At this time of year, many Girl Scouts are focused on selling cookies.
Members of Troop 3711 in Spotsylvania County are doing that too, but they’re also putting together feminine hygiene kits for an area middle school and “comfort kits” for children being taken into foster care.
Alexis Thai-Nguyen, a senior at Courtland High School, and Maya Obenhein, a senior at Massaponax High School, are working toward their Gold Awards, the highest achievement in Girl Scouts.
The award requires girls to learn everything they can about an issue in their community. They must research the issue and interview experts, try to determine the root cause, and then formulate, fund and put into practice a plan to solve that issue.
“It has to be sustainable and live on past you,” said Tiffany Obenhein, Maya’s mother, who has been helping the girls work on their Gold Awards for the past year and a half.
People are also reading…
Maya is focusing on children in the foster care system in Spotsylvania. She interviewed social workers in the county department of social services and was shocked to learn that there are many more kids in her own community in foster care than she expected.
She said she learned that sometimes, kids are taken into care from school without having a chance to collect their belongings from home, and that there isn’t a foster family available for them to go to.
Maya’s initial idea was to supply area social workers with “comfort kits” — backpacks filled with stuffed animals, small toys and activities to give to kids being taken into care — but she couldn’t figure out how to sustain funding for the idea.
So instead, the main component of her Gold Award project will be a foster parent recruitment video that she will produce and film for the department of social services to show around the community. She plans to interview a foster family about the rewards of fostering, as well as local social workers about the need.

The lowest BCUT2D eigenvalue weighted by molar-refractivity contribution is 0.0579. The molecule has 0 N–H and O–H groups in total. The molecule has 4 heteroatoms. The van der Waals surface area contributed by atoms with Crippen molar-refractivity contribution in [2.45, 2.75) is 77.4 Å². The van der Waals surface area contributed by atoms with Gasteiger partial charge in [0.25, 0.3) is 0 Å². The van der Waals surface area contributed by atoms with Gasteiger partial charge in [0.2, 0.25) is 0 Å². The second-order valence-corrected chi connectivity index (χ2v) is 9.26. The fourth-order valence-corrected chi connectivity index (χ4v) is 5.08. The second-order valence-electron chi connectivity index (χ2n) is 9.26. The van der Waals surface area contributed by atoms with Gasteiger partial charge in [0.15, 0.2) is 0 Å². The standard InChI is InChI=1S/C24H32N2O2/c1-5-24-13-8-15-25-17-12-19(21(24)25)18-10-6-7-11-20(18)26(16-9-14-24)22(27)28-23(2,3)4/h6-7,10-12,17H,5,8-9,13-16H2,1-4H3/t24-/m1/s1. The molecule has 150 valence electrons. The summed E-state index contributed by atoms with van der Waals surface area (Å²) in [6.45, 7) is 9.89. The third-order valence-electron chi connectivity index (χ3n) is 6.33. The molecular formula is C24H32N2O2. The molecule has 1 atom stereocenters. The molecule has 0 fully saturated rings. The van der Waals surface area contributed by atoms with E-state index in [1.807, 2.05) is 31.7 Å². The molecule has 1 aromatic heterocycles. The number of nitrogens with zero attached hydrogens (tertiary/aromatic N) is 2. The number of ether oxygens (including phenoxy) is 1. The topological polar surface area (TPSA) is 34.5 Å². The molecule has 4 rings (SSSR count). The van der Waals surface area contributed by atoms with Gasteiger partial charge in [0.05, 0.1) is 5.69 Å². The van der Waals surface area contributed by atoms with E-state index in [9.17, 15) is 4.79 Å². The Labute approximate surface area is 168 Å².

The troop is still putting together 48 comfort kits for kids in foster care.
Alexis wanted to tackle “period poverty” for her Gold Star project. The term refers to inadequate access to menstrual hygiene products and education about how to use and dispose of them, as well as about menstruation in general.
For low-income and homeless girls, there are barriers to obtaining pads and tampons. For other girls, cultural stigma around menstruation might make it difficult for them to discuss with their families.
“No one really talks about it,” Alexis said. “I wanted to do something to draw attention to it.”
She talked with a school nurse and learned that there is significant need among the student population at Battlefield Middle School.
To meet that need, Alexis is putting together hygiene kits containing pads, instructions on their use and disposal and links to further resources about menstruation. The kits will be stored in the school nurse’s office.
Alexis is making daytime kits as well as weekend kits, which will contain extra pads, including thicker ones for overnight.
Alexis worked with the Spotsylvania Sheriff’s Office to ensure that supplies for future hygiene kits will be included in lists of items that the community is requested to buy at annual “Stuff the Cruiser” events.
A third troop member, Massaponax senior Lydia Fraser, is also working toward the Gold Award, but is still in the planning phase.
Obenhein said Maya, Alexis and Lydia, who have been Girl Scouts together since they were 5 years old, are the first set of girls in Troop 3711 to go for the Gold Award.
They’re motivated to finish their Girl Scout journey together because they’ve been together for so long, Obenhein said.
“When you start something at age 5 and carry it through to the end, it looks really good,” she said.
Adele Uphaus: 540/735-1973